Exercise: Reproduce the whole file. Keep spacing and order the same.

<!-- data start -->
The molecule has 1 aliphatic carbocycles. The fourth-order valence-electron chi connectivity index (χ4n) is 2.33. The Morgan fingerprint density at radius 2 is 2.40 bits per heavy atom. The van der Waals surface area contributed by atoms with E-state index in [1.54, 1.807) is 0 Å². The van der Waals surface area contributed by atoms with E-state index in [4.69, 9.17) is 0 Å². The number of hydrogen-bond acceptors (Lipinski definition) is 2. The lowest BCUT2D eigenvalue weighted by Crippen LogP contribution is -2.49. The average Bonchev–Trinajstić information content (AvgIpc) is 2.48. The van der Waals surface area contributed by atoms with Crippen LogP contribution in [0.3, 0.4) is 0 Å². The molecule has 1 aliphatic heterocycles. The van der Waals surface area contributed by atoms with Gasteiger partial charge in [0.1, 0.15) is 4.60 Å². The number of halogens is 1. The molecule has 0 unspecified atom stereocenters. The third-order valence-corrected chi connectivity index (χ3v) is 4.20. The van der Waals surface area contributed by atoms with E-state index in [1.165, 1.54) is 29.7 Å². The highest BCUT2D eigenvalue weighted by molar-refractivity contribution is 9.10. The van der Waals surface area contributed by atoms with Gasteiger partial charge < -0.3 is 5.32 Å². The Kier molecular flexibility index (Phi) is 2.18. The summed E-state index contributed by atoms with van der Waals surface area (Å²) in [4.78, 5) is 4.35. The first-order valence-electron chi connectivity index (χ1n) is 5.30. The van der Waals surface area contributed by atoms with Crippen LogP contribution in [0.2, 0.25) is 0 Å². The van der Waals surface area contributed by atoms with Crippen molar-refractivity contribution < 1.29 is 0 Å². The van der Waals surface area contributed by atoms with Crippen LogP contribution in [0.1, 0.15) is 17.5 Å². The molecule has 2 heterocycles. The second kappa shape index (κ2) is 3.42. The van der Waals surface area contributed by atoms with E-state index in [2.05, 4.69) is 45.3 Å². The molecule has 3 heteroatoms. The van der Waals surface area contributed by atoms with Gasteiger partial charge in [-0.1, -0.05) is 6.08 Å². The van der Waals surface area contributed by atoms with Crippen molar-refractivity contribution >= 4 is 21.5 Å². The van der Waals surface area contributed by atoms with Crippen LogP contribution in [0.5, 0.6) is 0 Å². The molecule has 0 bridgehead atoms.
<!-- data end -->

The molecule has 1 aliphatic carbocycles. The fourth-order valence-electron chi connectivity index (χ4n) is 2.33. The Morgan fingerprint density at radius 2 is 2.40 bits per heavy atom. The van der Waals surface area contributed by atoms with E-state index in [1.54, 1.807) is 0 Å². The van der Waals surface area contributed by atoms with E-state index in [4.69, 9.17) is 0 Å². The number of hydrogen-bond acceptors (Lipinski definition) is 2. The lowest BCUT2D eigenvalue weighted by Crippen LogP contribution is -2.49. The average Bonchev–Trinajstić information content (AvgIpc) is 2.48. The van der Waals surface area contributed by atoms with Crippen LogP contribution in [0.3, 0.4) is 0 Å². The molecule has 1 aliphatic heterocycles. The van der Waals surface area contributed by atoms with Gasteiger partial charge in [0.1, 0.15) is 4.60 Å². The number of halogens is 1. The molecule has 0 unspecified atom stereocenters. The third-order valence-corrected chi connectivity index (χ3v) is 4.20. The van der Waals surface area contributed by atoms with E-state index in [1.165, 1.54) is 29.7 Å². The highest BCUT2D eigenvalue weighted by molar-refractivity contribution is 9.10. The van der Waals surface area contributed by atoms with Gasteiger partial charge < -0.3 is 5.32 Å². The Kier molecular flexibility index (Phi) is 2.18. The summed E-state index contributed by atoms with van der Waals surface area (Å²) in [4.78, 5) is 4.35. The first-order valence-electron chi connectivity index (χ1n) is 5.30. The van der Waals surface area contributed by atoms with Crippen LogP contribution in [0.2, 0.25) is 0 Å². The van der Waals surface area contributed by atoms with Crippen molar-refractivity contribution < 1.29 is 0 Å². The van der Waals surface area contributed by atoms with Crippen LogP contribution in [0.1, 0.15) is 17.5 Å². The molecule has 2 heterocycles. The second kappa shape index (κ2) is 3.42. The van der Waals surface area contributed by atoms with E-state index in [2.05, 4.69) is 45.3 Å². The molecule has 3 heteroatoms. The van der Waals surface area contributed by atoms with Gasteiger partial charge in [-0.1, -0.05) is 6.08 Å². The van der Waals surface area contributed by atoms with Crippen molar-refractivity contribution >= 4 is 21.5 Å². The van der Waals surface area contributed by atoms with Crippen LogP contribution in [0.5, 0.6) is 0 Å². The molecule has 0 bridgehead atoms.